But the surprise donation is just the tip of the iceberg for Gem, who, going forward, has big ambitions for Rugby League in Kenya.

“What I have given to the kids and the community around here is a plague,” he enthuses.

“I have infected them with a disease called rugby and it seems to have no cure!

“I started out with a small touch rugby team in Mombasa, on the coast, in 2012.”

It soon turned serious.

They took part in the under 12s and under 14s Africa Cup 7s, held in Mombasa in 2013, and were runners up.

Then, Gem joined the British Army Training Unit Kenya.

“There, I met an English lady called Lucy Welland who had a passion for kids’ rugby,” he explains.

Lucy and Gem went on to introduce rugby to no fewer than four new schools in 2014 and eventually, with financial help from Lucy, the Rugby Patrons Society of Kenya and Tag Rugby, Gem had his team were able to raise £1,000 to take 35 girls to play in a beach rugby tournament in July last year.

But the hard work didn’t stop there.

Gem adds: “When I came back, I went to Nanyuki Children’s Orphanage and introduced rugby there, then I, along with a Tag Rugby collegue called Raymond, started a community team where I live, called Thingithu Estate.

“In 2015, I went to another orphanage called Baraka Orphanage and started rugby there, followed by Furaha Foundation Orphanage, and I also went to Thingithu Girls’ High School and brought rugby to them.”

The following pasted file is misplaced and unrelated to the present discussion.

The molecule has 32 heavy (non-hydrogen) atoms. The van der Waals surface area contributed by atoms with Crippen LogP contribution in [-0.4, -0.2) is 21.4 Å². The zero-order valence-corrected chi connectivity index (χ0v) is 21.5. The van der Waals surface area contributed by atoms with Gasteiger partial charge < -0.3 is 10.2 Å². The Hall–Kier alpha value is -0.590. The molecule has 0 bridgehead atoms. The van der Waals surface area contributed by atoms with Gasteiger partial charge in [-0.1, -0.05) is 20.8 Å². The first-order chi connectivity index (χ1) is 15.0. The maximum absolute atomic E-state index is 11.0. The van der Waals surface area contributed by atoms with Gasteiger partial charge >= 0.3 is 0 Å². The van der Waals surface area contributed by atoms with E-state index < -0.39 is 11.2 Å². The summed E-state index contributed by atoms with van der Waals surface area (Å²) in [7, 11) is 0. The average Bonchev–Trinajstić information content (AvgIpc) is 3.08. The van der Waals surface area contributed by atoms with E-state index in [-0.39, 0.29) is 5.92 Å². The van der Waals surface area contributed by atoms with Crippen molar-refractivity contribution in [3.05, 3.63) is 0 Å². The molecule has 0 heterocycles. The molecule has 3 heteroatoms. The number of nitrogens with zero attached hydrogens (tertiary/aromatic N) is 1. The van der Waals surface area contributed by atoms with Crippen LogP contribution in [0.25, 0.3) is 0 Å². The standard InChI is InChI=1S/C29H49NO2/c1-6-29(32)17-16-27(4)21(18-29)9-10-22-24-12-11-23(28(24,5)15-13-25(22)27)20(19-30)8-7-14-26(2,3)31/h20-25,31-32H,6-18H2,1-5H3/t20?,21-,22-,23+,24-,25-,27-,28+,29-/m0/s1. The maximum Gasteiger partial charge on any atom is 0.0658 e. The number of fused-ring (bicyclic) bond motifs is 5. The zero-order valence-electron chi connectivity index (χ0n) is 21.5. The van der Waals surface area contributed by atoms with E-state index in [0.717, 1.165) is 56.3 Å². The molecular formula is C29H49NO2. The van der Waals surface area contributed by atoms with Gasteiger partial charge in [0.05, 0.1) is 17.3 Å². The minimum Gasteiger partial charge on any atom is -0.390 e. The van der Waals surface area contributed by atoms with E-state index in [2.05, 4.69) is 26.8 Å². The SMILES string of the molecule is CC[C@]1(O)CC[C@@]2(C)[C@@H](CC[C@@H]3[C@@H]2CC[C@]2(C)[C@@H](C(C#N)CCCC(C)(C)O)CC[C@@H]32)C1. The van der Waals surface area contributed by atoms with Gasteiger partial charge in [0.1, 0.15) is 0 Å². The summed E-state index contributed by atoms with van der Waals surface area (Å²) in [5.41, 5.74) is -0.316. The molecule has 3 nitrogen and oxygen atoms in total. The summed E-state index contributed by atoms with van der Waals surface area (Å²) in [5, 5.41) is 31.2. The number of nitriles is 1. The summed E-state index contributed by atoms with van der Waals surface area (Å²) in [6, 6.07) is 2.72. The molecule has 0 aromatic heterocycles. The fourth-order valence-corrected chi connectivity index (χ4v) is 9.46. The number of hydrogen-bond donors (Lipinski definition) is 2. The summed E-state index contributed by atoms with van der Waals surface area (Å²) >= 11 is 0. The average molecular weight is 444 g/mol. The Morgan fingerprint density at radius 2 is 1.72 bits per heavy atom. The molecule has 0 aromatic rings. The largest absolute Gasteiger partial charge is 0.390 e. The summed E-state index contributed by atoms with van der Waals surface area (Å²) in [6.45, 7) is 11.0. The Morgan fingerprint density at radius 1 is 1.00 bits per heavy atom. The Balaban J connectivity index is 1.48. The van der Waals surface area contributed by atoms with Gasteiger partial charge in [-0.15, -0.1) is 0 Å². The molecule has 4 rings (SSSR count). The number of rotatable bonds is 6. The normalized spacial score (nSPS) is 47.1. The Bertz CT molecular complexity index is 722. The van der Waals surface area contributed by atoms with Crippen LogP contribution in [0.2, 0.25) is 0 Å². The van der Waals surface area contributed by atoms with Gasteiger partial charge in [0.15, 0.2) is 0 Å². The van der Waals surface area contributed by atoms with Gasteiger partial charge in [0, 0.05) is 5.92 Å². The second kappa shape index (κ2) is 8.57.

Then, in July last year, Commander Vallings, a former rugby player, decided BATUK would sponsor 25 Kids from Nanyuki Orphanage to go to the Diani Touch Rugby Tournament at the Coast.

“BATUK gave us £2,000 for transport, registration, meals and accommodation,” explains Gem.

“The kids loved it and won the schools category. It was a chance of a lifetime.”

The hard work has continued in 2016 with Gem’s team, which now consists of four volunteers, including himself, introducing rugby to another community – Majengo Estate, before yet another girls’ school, PCEA girls Nanyuki, got their first taste of rugby in February.

“The Rangers kit was a surprise gift Tom gave me,” Gem explains.

“He and his wife, Lulu, then joined me for training and saw us training with water bottles and most kids playing barefoot.

“They have since been bringing balls, shorts, shirts, bags, boots and trainers, which I give out to the kids.”

The majority of kit and equipment comes from generous donations, with BATUK staff only able to fund some small additions in recent months as a result of ever-increasing demand for rugby equipment, due to the ever-increasing appetite for Rugby League.

Gem added: “I now have an Army of over 500 Kids playing rugby – seven Girls’ High Schools, four Orphanages, two community teams and four Primary Schools.

“At least every team now has one ball. When the balls wear out, we switch to water bottles until we’re able to get a new ball. We will never stop playing rugby no matter what.”

For more information, or if you’d like to donate kit to Gem’s cause, email Sarah Cooper on kenya@aff.org.uk, with the subject “Rugby equipment – Col Tom Vallings”.